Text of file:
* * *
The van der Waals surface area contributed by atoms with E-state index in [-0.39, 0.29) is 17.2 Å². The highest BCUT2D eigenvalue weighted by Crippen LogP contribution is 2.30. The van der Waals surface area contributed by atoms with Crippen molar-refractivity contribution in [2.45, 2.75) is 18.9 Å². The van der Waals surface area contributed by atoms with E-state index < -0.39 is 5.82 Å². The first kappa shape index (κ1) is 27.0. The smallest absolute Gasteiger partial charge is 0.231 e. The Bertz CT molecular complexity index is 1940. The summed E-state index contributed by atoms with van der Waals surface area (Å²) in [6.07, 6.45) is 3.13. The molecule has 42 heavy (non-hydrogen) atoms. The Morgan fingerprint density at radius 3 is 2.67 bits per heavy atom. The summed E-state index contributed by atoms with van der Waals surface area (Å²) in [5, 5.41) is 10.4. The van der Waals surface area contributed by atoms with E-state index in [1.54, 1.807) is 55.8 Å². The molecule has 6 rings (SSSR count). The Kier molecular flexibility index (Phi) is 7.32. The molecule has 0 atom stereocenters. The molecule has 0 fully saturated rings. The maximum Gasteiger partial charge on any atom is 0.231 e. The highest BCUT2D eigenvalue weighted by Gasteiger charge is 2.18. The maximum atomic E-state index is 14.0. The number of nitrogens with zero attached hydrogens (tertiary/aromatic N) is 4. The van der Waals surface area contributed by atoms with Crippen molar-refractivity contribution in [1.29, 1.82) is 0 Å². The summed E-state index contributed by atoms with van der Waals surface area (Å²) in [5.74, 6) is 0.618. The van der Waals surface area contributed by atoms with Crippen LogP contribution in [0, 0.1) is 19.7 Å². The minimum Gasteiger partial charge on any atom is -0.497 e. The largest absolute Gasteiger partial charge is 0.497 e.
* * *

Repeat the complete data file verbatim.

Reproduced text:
The van der Waals surface area contributed by atoms with E-state index in [-0.39, 0.29) is 17.2 Å². The highest BCUT2D eigenvalue weighted by Crippen LogP contribution is 2.30. The van der Waals surface area contributed by atoms with Crippen molar-refractivity contribution in [2.45, 2.75) is 18.9 Å². The van der Waals surface area contributed by atoms with E-state index < -0.39 is 5.82 Å². The first kappa shape index (κ1) is 27.0. The smallest absolute Gasteiger partial charge is 0.231 e. The Bertz CT molecular complexity index is 1940. The summed E-state index contributed by atoms with van der Waals surface area (Å²) in [6.07, 6.45) is 3.13. The molecule has 42 heavy (non-hydrogen) atoms. The Morgan fingerprint density at radius 3 is 2.67 bits per heavy atom. The summed E-state index contributed by atoms with van der Waals surface area (Å²) in [5, 5.41) is 10.4. The van der Waals surface area contributed by atoms with E-state index in [1.54, 1.807) is 55.8 Å². The molecule has 6 rings (SSSR count). The Kier molecular flexibility index (Phi) is 7.32. The molecule has 0 atom stereocenters. The molecule has 0 fully saturated rings. The maximum Gasteiger partial charge on any atom is 0.231 e. The highest BCUT2D eigenvalue weighted by Gasteiger charge is 2.18. The maximum atomic E-state index is 14.0. The number of nitrogens with zero attached hydrogens (tertiary/aromatic N) is 4. The van der Waals surface area contributed by atoms with Crippen molar-refractivity contribution in [1.29, 1.82) is 0 Å². The summed E-state index contributed by atoms with van der Waals surface area (Å²) in [5.74, 6) is 0.618. The van der Waals surface area contributed by atoms with Crippen LogP contribution in [0, 0.1) is 19.7 Å². The minimum Gasteiger partial charge on any atom is -0.497 e. The largest absolute Gasteiger partial charge is 0.497 e.